The role of a chief medical information officer, or a medical informaticist, has evolved quite a bit. A lot has to do with care transformation because there is a difference and probably more standardization of care that’s associated with the electronic medical record. This process is very much a journey and bringing about that change requires some leadership but very much about incorporating ideas from clinical staff. We try to make sure that the EMR is meeting their needs. We are also always looking for ways we can improve it.

What is your typical day like?

For the past nine months, a lot of my time was consumed with the team designing our new medical records system, EPIC, and preparing to take it live. Since then, much of my day is really spent on learning how well we are using it, and what still needs to be improved, and managing new upgrades. I’m very interested in learning how we can improve access for parents to patients’ health information. For years, we focused on our medical staff and nursing staff. I think the emphasis now is about focusing on how our patients are seeing that information and participating in their own care.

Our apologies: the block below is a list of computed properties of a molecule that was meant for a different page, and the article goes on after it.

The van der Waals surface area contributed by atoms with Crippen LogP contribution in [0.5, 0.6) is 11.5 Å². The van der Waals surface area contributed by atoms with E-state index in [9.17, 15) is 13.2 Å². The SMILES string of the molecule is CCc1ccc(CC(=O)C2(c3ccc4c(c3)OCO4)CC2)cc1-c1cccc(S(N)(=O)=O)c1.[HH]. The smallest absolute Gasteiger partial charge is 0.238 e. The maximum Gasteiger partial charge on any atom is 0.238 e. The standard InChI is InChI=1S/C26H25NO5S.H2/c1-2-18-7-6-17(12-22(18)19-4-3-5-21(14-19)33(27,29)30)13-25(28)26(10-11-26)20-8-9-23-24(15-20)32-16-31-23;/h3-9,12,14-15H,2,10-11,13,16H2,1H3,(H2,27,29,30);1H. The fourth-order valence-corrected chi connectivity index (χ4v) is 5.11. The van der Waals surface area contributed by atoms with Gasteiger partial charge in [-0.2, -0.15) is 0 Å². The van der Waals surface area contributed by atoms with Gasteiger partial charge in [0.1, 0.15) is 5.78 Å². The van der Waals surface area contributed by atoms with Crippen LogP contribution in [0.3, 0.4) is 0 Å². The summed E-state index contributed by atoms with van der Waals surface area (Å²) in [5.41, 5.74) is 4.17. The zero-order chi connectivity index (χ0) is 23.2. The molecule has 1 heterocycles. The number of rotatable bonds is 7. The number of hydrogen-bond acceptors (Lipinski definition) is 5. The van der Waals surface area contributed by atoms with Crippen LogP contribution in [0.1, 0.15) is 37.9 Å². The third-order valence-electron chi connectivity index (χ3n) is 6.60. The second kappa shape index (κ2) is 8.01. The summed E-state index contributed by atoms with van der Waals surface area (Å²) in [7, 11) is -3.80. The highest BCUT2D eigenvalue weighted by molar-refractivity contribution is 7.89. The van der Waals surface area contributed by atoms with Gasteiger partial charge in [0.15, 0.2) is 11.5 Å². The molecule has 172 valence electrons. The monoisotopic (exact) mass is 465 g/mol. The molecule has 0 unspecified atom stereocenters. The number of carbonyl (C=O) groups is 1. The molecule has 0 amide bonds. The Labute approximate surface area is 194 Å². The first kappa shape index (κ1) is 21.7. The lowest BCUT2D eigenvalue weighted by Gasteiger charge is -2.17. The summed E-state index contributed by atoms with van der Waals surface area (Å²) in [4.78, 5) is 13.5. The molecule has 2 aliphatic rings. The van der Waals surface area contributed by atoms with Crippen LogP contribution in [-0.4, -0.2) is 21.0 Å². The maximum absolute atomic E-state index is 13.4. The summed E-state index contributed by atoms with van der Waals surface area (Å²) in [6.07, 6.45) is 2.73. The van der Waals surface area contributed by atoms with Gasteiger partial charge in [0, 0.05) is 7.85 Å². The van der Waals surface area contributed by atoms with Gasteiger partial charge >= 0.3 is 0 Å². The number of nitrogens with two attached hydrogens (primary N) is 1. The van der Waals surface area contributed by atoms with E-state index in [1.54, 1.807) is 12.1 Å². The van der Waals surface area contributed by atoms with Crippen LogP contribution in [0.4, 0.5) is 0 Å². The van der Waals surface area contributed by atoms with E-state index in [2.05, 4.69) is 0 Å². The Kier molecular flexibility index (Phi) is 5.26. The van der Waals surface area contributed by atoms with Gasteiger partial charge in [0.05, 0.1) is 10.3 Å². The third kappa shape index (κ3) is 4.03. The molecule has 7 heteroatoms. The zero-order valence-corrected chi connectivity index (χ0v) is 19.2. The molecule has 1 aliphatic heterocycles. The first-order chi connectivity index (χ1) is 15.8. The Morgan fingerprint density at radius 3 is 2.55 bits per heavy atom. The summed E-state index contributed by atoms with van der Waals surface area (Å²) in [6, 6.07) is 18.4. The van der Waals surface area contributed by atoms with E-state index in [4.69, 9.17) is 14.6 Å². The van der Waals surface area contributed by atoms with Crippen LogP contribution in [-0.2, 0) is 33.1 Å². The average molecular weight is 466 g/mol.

I continue to work as a hospitalist as well. In that capacity, I do rotations on the units. I also chair a Diagnosis Review Committee that reviews any delays in diagnosis, and we focus on lessons we can learn and share with our staff. This committee is part of our peer review system.

What’s your favorite part of your job?

One of my medical passions is learning about diagnostic errors and how we can decrease them. I also enjoy being a hospitalist, seeing patients and teaching our residents. In Informatics, I enjoy implementing and improving new functionality.

What’s something people don’t know about you?

My husband and I love to travel. We want to visit as many of the countries in the world as possible. We have been to all of the continents and cannot wait to start travel again.

What do you like to do in your spare time?

I love the beach, cooking and enjoy classical music with the Florida Orchestra.

How has COVID-19 impacted you personally and professionally?

Personally, it’s been quite challenging as a family. My husband was very ill with COVID-19 last March, but we were lucky he recovered. We also lost my father-in-law to COVID-19 during the past year.

I think this pandemic has changed all of us. It has made us appreciate a lot more of what we did have and the friendship of all the people outside of work. I can’t say enough positive things about our Johns Hopkins All Children’s community and how things have been handled. They have been so supportive of us. It’s something you recognize even more during these times.

Professionally, I have been struck by the impact of COVID-19 as we provide medical care in the best way possible. There have been some real challenges. It will probably take us several years to recover from it. I’m convinced we are going to come out stronger in the end.